Ganz: [Saul] Alinsky said you have to polarize to mobilize and depolarize to settle. Obama was depolarizing when he needed to be mobilizing. It's galling to remember how Republicans have come in with a one-vote majority or no majority at all, and they have treated their election as a mandate, and Democrats have come in with a solid majority and they have treated it like something they have to prove they are entitled to. Obama's whole approach was to minimize opposition rather than to maximize support. He was in a position to maximize support, but what he did was try to get everyone who was opposed to support. It was a feckless task, and it led to the weirdness of the ACA [Affordable Care Act] and the rest of it.

Obama also failed to take on the economic problems in the country. That's where everybody's head was, but there was this disconnect with where he was and where the American public was in terms of urgent needs that needed government action. He got the stimulus, but it was never marketed, it was never explained, nobody ever understood it. He turned the role of advocate and change agent into something that was quite the opposite. And the organization that was built was just left hanging. And it really had nothing to do. They used it a little bit on the healthcare thing. But to have given it life would have required separating it from the administration.

When politicians lose they are all for separate organizations, when they win, they don't like them so much. Obama wasn't going to go with a separate organization. His White House's need for control was so huge. They thought they were just going to do the whole thing, and the tables that had been assembled in DC, the environment, immigration and labor reform, were neutered.

Judis: Now let's talk about Trump. If you heard his inaugural address or his speech in Melbourne on Feb. 19, Trump was doing a lot of what you wanted Obama and the Democrats to do. He was telling a story about "making America great again." He was calling for a movement. He was using the bully pulpit. He was advocating not compromising. Isn't he doing exactly what you wanted Obama to do after he got elected? Isn't he following your script?

Ganz: Pretty much. I think the big difference other than the specific values is that at the core, Trump is saying “Follow me and I will take care of you.” It's mobilizing, but it's building a movement around dependency. It's a fear-based movement. Obama or Bernie were inviting their followers to greater agency and autonomy, not less. And that makes all the difference in the world. Their campaigns weren't about creating dependency on some great leader who is going to save you from everything.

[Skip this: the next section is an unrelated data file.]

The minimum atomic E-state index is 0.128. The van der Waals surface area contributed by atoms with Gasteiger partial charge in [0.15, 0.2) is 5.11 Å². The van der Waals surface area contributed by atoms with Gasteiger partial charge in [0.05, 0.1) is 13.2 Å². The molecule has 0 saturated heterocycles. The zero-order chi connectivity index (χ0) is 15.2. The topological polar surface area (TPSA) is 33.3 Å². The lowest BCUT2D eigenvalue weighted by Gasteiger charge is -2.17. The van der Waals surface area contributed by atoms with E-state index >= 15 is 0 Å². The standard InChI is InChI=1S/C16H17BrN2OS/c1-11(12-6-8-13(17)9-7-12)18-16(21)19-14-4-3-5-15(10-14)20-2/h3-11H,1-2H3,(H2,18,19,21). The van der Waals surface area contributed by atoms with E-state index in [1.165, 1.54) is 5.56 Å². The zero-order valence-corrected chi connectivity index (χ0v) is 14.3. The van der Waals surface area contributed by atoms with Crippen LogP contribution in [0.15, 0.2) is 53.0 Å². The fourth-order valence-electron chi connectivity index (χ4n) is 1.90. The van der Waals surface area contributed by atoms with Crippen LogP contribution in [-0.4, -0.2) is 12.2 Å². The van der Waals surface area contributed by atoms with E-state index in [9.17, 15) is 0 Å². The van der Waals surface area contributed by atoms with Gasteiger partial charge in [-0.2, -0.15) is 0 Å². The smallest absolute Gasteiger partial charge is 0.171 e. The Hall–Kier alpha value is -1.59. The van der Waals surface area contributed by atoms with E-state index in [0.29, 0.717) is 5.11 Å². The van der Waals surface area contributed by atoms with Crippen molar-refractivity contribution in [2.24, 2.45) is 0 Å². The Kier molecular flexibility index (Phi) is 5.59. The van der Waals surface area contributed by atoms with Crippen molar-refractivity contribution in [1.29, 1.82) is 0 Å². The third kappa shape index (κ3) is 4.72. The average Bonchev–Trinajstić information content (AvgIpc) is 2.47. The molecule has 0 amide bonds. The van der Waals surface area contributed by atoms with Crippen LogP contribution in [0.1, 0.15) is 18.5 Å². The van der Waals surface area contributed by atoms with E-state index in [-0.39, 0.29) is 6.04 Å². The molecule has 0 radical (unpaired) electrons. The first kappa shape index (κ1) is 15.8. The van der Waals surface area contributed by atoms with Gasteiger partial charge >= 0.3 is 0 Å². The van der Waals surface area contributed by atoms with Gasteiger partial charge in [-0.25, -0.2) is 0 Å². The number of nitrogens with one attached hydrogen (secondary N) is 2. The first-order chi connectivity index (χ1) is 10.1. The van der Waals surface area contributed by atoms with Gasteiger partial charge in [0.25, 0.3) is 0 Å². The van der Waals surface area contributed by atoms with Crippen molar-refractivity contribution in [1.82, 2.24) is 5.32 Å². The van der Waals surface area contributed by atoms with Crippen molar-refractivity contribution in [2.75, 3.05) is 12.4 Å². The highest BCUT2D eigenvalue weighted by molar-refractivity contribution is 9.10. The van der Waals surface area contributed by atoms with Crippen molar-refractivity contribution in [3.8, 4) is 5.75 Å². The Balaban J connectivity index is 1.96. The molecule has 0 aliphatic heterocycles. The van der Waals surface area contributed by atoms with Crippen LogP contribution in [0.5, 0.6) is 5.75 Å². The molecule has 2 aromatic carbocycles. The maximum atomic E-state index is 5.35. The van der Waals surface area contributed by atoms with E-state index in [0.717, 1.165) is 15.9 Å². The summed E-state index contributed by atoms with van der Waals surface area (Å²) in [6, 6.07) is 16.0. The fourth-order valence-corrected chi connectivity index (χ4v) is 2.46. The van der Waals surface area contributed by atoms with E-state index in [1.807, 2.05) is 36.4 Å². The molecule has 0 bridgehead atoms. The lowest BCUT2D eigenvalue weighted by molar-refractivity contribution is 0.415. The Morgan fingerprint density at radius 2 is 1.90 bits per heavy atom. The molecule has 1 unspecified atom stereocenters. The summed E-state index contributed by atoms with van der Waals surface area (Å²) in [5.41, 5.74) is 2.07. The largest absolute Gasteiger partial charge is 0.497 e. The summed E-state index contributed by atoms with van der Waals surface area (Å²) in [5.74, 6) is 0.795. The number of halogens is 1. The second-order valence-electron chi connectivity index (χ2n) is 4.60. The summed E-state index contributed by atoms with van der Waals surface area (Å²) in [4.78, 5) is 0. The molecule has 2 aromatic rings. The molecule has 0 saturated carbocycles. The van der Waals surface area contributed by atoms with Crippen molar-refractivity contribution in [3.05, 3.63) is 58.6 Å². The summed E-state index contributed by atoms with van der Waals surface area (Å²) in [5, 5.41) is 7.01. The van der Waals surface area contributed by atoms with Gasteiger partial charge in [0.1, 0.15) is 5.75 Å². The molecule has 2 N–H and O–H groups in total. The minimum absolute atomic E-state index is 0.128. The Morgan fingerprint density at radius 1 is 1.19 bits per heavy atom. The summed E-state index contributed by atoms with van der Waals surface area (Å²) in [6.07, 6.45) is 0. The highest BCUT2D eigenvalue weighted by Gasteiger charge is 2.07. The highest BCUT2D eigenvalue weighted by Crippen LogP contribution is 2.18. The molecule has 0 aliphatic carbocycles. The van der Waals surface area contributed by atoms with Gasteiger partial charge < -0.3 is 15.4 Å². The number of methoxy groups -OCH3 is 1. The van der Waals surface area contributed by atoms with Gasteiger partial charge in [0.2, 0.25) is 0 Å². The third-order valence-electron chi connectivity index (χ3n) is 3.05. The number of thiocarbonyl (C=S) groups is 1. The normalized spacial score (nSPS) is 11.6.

There is a very good book by Robert Paxton, “The Anatomy of Fascism.” If you look at his analysis of fascist politics and how it works, there is a lot of resonance with this guy. I mean a lot. It's not Germany in 1933, but it helps understand what is going on, the performative character of it, the unpredictable character of it, the leader-centrism, the demand for utter loyalty and obedience. It’s tribal in its hold.

Judis: He is not organizing a movement the way Hitler or Mussolini did.

Ganz: This doesn't seem to be there, and yes, before television, everyone had their movements. There was always tension between the fascist movement and the government. Trump doesn't have that to deal with because he doesn't really have a mass organization. If he built one, that would be something. I can't imagine him doing so, but a lot of things have happened that I can't imagine.

The Trump voters

Judis: What about his base? I hear a lot of liberals saying that Trump's movement is based on white nationalism or white supremacy. How much that is the case?

Ganz: Racism plays into what are in essence economic and status grievances. There has always been racism in America. There was always ethnic sentiment in Yugoslavia before Tito died, but then every local politician hoping to build a base had an interest turning ethnic identity into the nightmare it became. So it is more a question of what makes it salient, dominant and powerful in a particular time and place.